Resuming operations out of Woods Hole, Acushnet’s cruising during the winter of 1919 and 1920 was highlighted by the assistance she rendered to the damaged USAT Powhatan which had been rendered powerless by clogged pumps, a flooded fire room, and disabled machinery while proceeding from New York to Antwerp, Belgium, in January 1920 with some 500 passengers on board and a cargo valued at over $2,500,000. As she drifted at the mercy of the North Atlantic gales, Powhatan sent out a call for assistance by wireless. Aid soon arrived in the form of the Canadian steamer Lady Laurier, the destroyers Leary (Destroyer No. 158) and Sharkey (Destroyer No. 281), and USAT Northern Pacific. USCGC Ossipee appeared on the evening of 22 January and, upon request of Leary, removed 102 passengers and their baggage in boats from the cutter.
Summoned to the scene by the same SOS that had brought Ossipee and later, USCGC Gresham, to the area, Acushnet departed Woods Hole and arrived in the vicinity early on the morning of 23 January 1920, finding that Lady Laurier had Powhatan in tow. The poor handling characteristics of the powerless transport, however, necessitated Acushnet’s passing a 10-inch line to Powhatan’s stern to aid in steering the ship while Ossipee ran a 12-inch line to the ship’s bow. When this arrangement had been completed, the convoy set out. Acushnet’s line parted but was quickly replaced, and the convoy resumed its progress toward Halifax at a snail’s pace.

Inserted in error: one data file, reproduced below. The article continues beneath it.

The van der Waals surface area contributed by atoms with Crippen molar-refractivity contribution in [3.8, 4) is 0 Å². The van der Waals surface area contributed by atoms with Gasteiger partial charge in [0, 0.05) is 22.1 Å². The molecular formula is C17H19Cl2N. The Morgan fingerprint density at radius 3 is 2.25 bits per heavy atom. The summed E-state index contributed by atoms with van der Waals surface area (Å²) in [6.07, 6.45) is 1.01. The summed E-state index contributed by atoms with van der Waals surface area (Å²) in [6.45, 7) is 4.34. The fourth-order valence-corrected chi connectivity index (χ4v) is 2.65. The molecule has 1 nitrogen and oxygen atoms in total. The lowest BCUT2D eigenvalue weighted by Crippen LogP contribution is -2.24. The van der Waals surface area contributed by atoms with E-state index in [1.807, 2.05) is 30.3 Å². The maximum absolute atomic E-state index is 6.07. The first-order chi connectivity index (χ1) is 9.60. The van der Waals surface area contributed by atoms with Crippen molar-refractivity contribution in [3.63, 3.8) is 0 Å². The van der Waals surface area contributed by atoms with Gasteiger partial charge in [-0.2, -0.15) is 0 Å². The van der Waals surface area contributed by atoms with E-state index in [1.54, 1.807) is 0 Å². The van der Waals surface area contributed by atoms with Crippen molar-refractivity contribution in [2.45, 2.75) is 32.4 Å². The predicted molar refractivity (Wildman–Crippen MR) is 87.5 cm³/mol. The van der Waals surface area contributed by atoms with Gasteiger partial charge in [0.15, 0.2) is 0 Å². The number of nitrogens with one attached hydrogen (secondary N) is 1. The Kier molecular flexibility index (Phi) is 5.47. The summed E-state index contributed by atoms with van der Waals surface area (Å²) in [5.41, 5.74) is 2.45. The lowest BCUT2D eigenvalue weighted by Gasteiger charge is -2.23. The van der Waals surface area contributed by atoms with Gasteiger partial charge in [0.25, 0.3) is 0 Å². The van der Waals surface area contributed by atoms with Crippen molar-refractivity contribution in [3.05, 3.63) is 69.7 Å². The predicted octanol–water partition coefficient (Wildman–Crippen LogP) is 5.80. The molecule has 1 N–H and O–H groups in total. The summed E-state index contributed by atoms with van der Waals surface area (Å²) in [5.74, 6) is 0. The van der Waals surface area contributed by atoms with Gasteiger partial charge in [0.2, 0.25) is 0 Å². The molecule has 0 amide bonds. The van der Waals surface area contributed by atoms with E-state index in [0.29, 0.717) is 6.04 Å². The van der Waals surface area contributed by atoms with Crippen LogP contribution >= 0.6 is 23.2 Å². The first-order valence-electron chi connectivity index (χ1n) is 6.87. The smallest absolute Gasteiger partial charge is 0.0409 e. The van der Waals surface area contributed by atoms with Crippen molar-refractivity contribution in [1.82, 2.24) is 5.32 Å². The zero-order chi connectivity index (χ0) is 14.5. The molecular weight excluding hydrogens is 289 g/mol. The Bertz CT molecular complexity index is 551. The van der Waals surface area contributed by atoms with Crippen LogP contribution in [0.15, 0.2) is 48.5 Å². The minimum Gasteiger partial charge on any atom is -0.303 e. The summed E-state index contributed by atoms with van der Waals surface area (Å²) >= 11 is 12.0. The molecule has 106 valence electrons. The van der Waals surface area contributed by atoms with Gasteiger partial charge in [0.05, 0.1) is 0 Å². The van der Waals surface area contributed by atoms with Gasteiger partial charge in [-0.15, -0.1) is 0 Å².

USCGC Gresham relieved the two destroyers late on the 23rd, and all went well until the next morning when one mishap after another occurred to dog the salvagers’ efforts. Ossipee’s line to Lady Laurier parted, as did Acushnet’s to Powhatan. Although the Coast Guardsmen managed to get lines back to their respective ships, Ossipee’s again parted, leading Powhatan to signal that it would take the better part of the day to heave in chain and hawser and start over. The operation thus suspended until the arrival of a tug, Powhatan let slip Acushnet’s hawser.